There’s a quote attributed to the writer, Ralph Waldo Emerson, ‘Speech is power. Speech is to persuade; to convert; to compel”. In te ao Māori the relationship between kōrero and mana is well established.
Every year, 14 regions compete in the Ngā Manu Kōrero National Secondary School’s Speech competition. Competitors must first win their regionals to qualify for nationals.
The competition is made up of four sections: Pei Te Hurinui for Senior Māori, Korimako for Senior English, Rāwhiti Ihaka for Junior Māori and Sir Turi Carroll for Junior English.
This year, the inaugural virtual Nga Manu Korero was based at Palmerston North in the Manawatu.
Te Pūtahitanga o Te Waipounamu celebrates and congratulates all kura, all kaikorero, all whānau who represented us so brilliantly over the course of this week.
The commitment to ensure the survival of Māori language as a living, spoken and dynamic treasure is captured within the essence of Ngā Manu Kōrero. We are so proud of the commitment, the determination and the perseverance within which all of these rangatira take to the stage.
How awesome was it to have four regional finalists from the same whānau / marae / hapū / iwi, Kiringāua Cassidy; Te Atarau Cassidy; Ripeka Potiki and Hana-Amaia Tamati Paratene! He uri rātau nō Raniera rāua ko Hana Nikuru Erihana, he raukura nō te kāika o Ōtākou, nō Taranaki mounga anō hoki.
We mihi to you all. Particular congratulations to two of our amazing kaikōrero who placed in the finals
Ko te kai a te rangatira he korero The food of leaders is oratory
Māori Language Week has been celebrated each year from 1975. September 14 and commemorates the presentation of the Māori language petition to Parliament.
Here is our own team’s contribution to Te Wiki o te Reo Māori.
Wellbeing representatives are concerned that COVID-19 lockdown stresses on top of flooding issues are stretching Buller folk’s ability to manage.
West Coast DHB Director of Allied Health Jane George says the various organisations supporting the psychosocial and wellbeing of Kawatiri folk had noticed that the pressures of the COVID-19 Delta Level 4 lockdown on top of issues from the recent flooding were taking its toll.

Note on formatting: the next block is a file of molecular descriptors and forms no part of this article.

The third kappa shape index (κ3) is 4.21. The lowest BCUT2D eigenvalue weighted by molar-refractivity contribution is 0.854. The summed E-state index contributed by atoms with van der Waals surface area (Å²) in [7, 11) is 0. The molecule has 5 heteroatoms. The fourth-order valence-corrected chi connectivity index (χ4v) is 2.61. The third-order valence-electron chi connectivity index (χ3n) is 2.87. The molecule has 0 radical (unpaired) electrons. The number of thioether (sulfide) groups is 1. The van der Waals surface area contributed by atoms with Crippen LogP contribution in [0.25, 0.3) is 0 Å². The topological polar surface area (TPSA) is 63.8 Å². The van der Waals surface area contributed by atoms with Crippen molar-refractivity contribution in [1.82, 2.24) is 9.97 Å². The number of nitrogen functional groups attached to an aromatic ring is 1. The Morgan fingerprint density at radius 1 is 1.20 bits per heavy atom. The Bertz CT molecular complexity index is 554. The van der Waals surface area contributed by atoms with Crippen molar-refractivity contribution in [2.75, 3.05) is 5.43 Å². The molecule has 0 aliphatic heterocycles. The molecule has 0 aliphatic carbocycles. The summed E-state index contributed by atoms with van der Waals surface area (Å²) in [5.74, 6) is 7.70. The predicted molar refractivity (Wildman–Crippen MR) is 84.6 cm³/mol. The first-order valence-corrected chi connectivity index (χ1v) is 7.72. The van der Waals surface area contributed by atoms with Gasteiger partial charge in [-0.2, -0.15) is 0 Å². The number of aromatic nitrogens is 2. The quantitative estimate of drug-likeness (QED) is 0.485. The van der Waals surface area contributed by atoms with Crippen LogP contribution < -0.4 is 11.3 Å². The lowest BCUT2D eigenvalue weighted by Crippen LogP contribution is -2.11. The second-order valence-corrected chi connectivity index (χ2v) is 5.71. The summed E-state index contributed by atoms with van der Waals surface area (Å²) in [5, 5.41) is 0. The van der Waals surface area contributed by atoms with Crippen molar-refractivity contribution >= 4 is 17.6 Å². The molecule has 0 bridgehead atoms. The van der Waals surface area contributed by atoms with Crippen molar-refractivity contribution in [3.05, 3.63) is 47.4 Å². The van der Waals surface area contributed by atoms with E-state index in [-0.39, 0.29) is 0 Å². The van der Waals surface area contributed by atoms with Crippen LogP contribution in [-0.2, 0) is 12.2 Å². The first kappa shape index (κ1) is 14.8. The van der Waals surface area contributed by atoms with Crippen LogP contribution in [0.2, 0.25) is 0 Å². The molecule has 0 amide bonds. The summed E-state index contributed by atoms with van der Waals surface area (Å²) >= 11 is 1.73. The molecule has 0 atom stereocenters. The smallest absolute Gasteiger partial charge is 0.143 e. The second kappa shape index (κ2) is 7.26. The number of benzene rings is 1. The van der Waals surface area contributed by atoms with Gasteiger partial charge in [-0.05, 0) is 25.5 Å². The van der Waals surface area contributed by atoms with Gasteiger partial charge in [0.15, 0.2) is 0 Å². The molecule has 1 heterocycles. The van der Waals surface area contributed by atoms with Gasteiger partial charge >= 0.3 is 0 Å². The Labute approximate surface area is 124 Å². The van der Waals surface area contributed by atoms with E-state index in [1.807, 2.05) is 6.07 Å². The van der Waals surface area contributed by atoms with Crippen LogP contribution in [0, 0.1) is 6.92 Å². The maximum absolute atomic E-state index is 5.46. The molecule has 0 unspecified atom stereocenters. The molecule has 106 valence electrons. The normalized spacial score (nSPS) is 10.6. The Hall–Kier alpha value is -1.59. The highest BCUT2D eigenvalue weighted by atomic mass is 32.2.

The free Coping with Stress courses take place at the Westport Bridge Club on Tuesday 28 September from 1pm to 5pm, and Thursday 30 September from 9am to 1pm.
Book to attend through firstname.lastname@example.org.
A few spots will also be available on the free Psychosocial First Aid course designed for people involved with wellbeing organisations. That course takes place on Wednesday 29 September, from 9am to 4pm, also at the Westport Bridge Club.
One of the most important values to us is that of mana motuhake – the ability to protect your stories and to take control over what information is shared with others. This week we had negotiated with some of our whānau when the media wanted to talk to whānau members who had benefitted from the Puna funding. Over 141,000 whānau members have been supported over the last 18 months through the Puna funding, but we have always been very clear – that the sole purpose of our support for whānau is driven by whānau. If whānau don’t want their photos, names, stories shared, then kei a koutou te tikanga. Whānau first, every time.
We have, however, thad a number of whānau who came forward and were willing to share their story as long as their names and faces were protected. For the media outlets we talked with, this was not something they were prepared to do. So to honour our whānau who came forward, we share some of their stories today.
This māmā is blessed with three sons. Her husband was ill and unable to work. The whānau also supported other whānau during lockdown . Mum is working on a low income but ironically, just too much to get support from Work and income. She is so grateful for food support and power assistance.
This man is a double amputee who returned home to be supported by his whānau. He had been receiving some support from ACC but the case was currently being reviewed. At the time of lockdown he had been waiting two months to hear back from ACC. He just wanted to contribute to his home as he wasn’t working and was so grateful for the support of food voucher.
In this whānau there is a hapū Māmā of three. Māmā had to have wisdom tooth looked at but couldn’t take pain relief. She has limited support from Winz, husband works in hotel but limited hours due to lockdown. Māmā had experienced so many pushbacks from Winz that she didn’t want to go back. Sh believes that people need a wraparound service but Winz is not best to provide it. Lives in Christchurch. Very grateful for our assistance.
This whānau had applied for roadblock funding – funding to retrain and prepare for new roles in the workforce following the impact of COVID and the loss of previous employment . This is one of our applicants who had applied for assistance with a laptop. Desmond, was happy to give consent to pose for a photo on behalf of the whānau as his partner and sister were too shy. They were very grateful, now she is going to do a computing course at Ara, so she can find better employment.
I have heard it said, let your smile change the world, but don’t let the world change your smile. This week I want to do a special shout out to our two smiling queens, our birthday girls, Katarina Mclean-Nutira and Saba Azeem.